Woman Bitten By Deer Tick Dies of Powassan Virus Infection in Connecticut

The Connecticut Department of Public Health (DPH) has announced the death of an aged woman from Powassan virus infection (POWV). The woman in her 90s is the second person to be infected with Powassan virus in Connecticut this year and the first to die from the infection, which is spread by deer or woodchuck tick.

The unnamed woman who lived in New London County was bitten by a tick and began to develop symptoms two weeks later. In May, she was admitted to the hospital and treated for fever, chest pain, and memory loss; and she died on May 17 after becoming unresponsive for nearly two weeks.

The first person to have POWV this year is a man in his 50s. The Windham County resident got bitten by a tick in March and was hospitalized for a central nervous system disease, but recovered fully at home following his discharge from the hospital.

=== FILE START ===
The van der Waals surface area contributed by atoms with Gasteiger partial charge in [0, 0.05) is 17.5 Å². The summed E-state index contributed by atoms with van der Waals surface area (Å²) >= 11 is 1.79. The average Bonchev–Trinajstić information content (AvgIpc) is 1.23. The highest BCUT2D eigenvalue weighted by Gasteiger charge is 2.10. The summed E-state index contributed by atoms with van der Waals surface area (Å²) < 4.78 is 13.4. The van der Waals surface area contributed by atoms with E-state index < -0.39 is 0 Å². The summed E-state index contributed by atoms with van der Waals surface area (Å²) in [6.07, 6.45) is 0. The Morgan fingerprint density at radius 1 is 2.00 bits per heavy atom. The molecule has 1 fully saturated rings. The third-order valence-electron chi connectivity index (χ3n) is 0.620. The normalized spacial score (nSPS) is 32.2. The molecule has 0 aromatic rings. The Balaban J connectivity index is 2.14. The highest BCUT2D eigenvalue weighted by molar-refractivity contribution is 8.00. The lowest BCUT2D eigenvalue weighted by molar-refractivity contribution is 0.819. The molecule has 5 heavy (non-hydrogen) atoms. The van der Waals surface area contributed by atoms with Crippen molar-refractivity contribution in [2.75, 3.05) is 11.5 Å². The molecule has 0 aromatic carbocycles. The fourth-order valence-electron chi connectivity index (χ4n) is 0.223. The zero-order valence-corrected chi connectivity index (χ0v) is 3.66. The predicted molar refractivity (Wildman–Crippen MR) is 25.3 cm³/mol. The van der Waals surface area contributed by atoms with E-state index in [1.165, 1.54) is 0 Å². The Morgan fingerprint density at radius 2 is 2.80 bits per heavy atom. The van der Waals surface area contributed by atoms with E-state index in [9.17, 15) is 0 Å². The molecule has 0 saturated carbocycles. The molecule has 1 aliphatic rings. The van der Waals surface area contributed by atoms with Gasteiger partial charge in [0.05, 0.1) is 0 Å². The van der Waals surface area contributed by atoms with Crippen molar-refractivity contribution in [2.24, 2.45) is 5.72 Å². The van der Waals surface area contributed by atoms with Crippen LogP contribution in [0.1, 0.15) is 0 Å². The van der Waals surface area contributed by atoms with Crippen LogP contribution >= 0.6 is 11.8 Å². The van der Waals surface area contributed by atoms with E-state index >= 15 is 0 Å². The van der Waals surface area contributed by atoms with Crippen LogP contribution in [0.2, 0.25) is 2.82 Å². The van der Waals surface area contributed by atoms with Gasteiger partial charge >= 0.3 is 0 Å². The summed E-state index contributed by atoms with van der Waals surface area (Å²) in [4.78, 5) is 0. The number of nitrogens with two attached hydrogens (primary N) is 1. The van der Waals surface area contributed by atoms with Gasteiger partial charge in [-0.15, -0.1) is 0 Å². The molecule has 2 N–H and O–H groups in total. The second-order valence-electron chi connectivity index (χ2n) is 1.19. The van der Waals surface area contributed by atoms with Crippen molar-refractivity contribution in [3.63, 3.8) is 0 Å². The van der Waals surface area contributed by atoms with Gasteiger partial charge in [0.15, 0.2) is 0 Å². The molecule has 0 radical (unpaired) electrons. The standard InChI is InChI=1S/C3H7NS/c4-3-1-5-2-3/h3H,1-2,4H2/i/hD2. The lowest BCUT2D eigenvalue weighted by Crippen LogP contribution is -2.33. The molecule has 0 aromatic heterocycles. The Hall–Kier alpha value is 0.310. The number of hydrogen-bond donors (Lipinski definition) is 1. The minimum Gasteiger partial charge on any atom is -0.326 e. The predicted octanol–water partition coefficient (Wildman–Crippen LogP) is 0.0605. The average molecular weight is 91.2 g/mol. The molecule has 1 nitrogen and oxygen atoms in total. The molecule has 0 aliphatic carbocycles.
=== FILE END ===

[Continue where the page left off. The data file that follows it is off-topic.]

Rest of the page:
DPH commissioner, Dr. Manisha Juthani, warned that ticks get more active in the fall and urged people to prevent being bitten. She asked people to use strong insect repellent this summer and to avoid grassy, brushy, or wooded areas where ticks are more common. She also asked people who go outside to bushy vegetation to bathe with soap immediately after they return indoors, and to wash their clothes to prevent bringing home ticks that could bite family members.

“POWV is usually spread through the bite of an infected black-legged or deer tick,” Juthani stated. “It takes a week to one month after the bite from an infected tick to develop symptoms of POWV disease, and the virus can be transmitted in as little as 15 minutes after the tick first attaches.”

Some people do not show any symptoms after being bitten by ticks, but others develop severe illness that emanates from the central nervous system. Some of the symptoms include fevers, seizures, inability to talk, loss of coordination, vomiting, and mental confusion among others. There is no specific treatment course or vaccine for POWV at the moment, and severely-affected patients may be hospitalized for intensive care.